What you should know about keeping your tomato garden healthy
Proper culture, deterring predators and pests, and preservation are crucial to the success of your tomato growth. It is necessary to continually watch what is happening and maintain your tomato garden throughout the tomato growing season. Keeping your tomato garden healthy and disease free ensures your tomato plants are the best they can be.
Keeping your tomato plants well-watered during the tomato growing season, especially in periods of drought, will help ensure better yields. This can help control tomato problems such as Blossom End-Rot, which is a blackening of the fruit on the blossom end due to a calcium deficiency often related to water uptake. Proper tomato soil testing, lime applications, and tomato foliar treatment with calcium solutions like “Nutri-Cal Liquid Calcium ” will also help avoid this tomato problem.
Weeds compete with tomato plants for water, food, and space. It is extremely important to control weeds when it comes to growing tomatoes. Keep tomato soil cultivated to approximately a 1” depth or remove all established weeds and use a liberal application of mulch to prevent new weeds from emerging. Mulch materials, such as straw or plastic film, also help conserve moisture, help protect the fruits from rot and blight tomato diseases, and help maintain even tomato soil temperatures. The use of Red Mulch Film for growing tomatoes, a bright red, thin plastic, is popular for boosting tomato crops. In addition to warming the soil and helping retain moisture, it also reflects far-red wave-lengths up into the plant to stimulate plant development. Results are earlier and increased yields. Using drip irrigation or soaker hoses is beneficial when using any plastic film to ensure plants have the water they need. Growing tomatoes using Red Tomato Trays are another alternative. Place them around your plant when transplanting your tomato starts in the garden. Their red color stimulates plant growth and the trays protect against cutworms, serve as a mulch to prevent weed growth and help roots retain moisture, thus helping to prevent blossom end rot.
Tomato plants grown on stakes or trellises will need to be tied at regular intervals throughout the summer. Use soft string, tomato clips, strips of old sheeting or other soft, stretchable materials and be sure you do not tie the tomato stems so tightly they are strangled as the stems grow and thicken.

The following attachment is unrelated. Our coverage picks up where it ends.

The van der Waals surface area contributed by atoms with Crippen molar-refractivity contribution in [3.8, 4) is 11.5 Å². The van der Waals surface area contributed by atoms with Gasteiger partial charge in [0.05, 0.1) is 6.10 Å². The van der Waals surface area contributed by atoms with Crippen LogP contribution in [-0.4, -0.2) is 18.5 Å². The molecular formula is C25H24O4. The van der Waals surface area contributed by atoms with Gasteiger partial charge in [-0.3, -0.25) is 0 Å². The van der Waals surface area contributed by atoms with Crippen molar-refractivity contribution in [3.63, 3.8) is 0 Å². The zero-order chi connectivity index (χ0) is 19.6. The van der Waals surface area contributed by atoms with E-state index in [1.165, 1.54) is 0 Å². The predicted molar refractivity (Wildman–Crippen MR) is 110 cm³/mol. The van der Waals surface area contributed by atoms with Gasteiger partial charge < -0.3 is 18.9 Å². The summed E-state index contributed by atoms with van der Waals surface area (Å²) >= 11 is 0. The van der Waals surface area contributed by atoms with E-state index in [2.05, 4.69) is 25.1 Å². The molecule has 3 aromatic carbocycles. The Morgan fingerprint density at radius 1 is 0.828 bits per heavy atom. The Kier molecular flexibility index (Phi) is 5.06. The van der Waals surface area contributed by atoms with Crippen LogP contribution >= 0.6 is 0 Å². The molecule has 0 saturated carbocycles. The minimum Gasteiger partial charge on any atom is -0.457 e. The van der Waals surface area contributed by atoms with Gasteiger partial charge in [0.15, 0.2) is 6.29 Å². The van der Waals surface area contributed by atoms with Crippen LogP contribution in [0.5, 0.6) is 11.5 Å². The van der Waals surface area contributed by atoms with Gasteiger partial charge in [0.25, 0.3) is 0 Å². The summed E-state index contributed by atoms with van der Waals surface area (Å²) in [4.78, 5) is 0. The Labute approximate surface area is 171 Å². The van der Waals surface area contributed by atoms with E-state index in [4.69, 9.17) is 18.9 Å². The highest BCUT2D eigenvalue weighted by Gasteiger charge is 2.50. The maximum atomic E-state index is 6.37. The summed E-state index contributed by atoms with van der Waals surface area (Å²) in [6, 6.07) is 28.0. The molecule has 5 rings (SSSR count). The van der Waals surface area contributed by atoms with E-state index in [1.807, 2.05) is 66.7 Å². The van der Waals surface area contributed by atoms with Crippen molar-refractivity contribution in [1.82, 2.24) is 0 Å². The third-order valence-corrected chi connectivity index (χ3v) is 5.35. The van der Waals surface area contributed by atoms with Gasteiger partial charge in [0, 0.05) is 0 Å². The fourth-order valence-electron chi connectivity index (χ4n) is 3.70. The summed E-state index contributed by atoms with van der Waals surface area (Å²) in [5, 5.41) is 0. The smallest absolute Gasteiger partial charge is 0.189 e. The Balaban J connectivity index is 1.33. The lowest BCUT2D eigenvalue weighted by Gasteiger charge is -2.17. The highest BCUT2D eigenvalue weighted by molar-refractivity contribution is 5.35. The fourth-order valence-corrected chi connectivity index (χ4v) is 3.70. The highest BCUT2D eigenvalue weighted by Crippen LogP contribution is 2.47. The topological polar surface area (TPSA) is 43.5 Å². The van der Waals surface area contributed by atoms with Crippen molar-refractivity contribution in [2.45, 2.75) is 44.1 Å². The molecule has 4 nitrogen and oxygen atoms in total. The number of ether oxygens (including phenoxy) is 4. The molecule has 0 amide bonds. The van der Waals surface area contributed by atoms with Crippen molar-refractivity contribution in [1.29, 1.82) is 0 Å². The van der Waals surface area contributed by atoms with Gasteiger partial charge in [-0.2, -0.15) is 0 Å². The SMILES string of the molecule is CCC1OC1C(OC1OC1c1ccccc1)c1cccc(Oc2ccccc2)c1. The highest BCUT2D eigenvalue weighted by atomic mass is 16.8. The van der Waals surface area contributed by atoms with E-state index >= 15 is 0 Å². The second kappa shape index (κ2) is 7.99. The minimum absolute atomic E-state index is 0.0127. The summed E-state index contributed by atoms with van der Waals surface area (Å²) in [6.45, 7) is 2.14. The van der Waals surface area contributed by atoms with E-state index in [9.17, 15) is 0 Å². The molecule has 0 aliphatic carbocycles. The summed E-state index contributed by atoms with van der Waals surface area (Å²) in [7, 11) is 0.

Tomato ripening time varies with location and tomato growing season and is influenced by soil and weather conditions. The days to tomato plant maturity gives you the approximate number of days from tomato transplanting until the first fruits should ripen. Leave the fruits on the vine until the tomatoes become completely ripe for the best flavor and food value. When tomato plants reach their full color, they are ready for picking. Be sure to pull the tomatoes off gently to prevent bruising.
Once picked, tomatoes should be stored in a cool dark place (but NOT in the refrigerator) where they will keep better than if left on the vine. In hot, humid weather, tomato fruits will be firmer if they are picked slightly before they are fully ripe and allowed to ripen indoors. All green tomatoes should be picked at the end of the tomato season, before the first hard frost. You can use the greenest tomatoes for making pickles. Tomatoes of ripening size can be stored in shallow boxes or trays in a cool but frost proof area where they will ripen gradually. These will provide usable tomatoes, however not vine-ripened tomato quality.
Tomato Plant Diseases & Pests
Tomatoes tend to be attractive to many worms, beetles, diseases, and other pests. It is crucial to keep a very close eye on what is happening throughout the tomato growing season. Damaged or stripped tomato foliage is almost a sure sign of tomato hornworms, and holes bored into fruits mean tomato fruit worms have hatched. If you see blotched and yellow tomato foliage, this might mean blights are present. Stunted tomato plants could mean the invasion of nematodes.
Organic tomato gardeners often choose to hand pick these uninvited guests. You can use insecticidal soaps or pyrethrins as treatments in combination with natural predators. Some tomato gardeners, especially those with larger tomato plantings, may need chemical pesticides for control of various insects and diseases. Make sure the pesticides you use are specifically labeled for your tomato crop and pests, and follow the label directions thoroughly. The more modern hybrid tomato varieties have in-bred disease resistance.
Many tomato gardeners plant extras for canning, freezing, and juicing since tomatoes are so versatile. You can easily prepare your own tomato soups, tomato juices, spaghetti and other sauces, tomato pastes, pickles, and many other tomato recipes. For helpful information on home freezing and canning of your tomatoes contact your local extension service.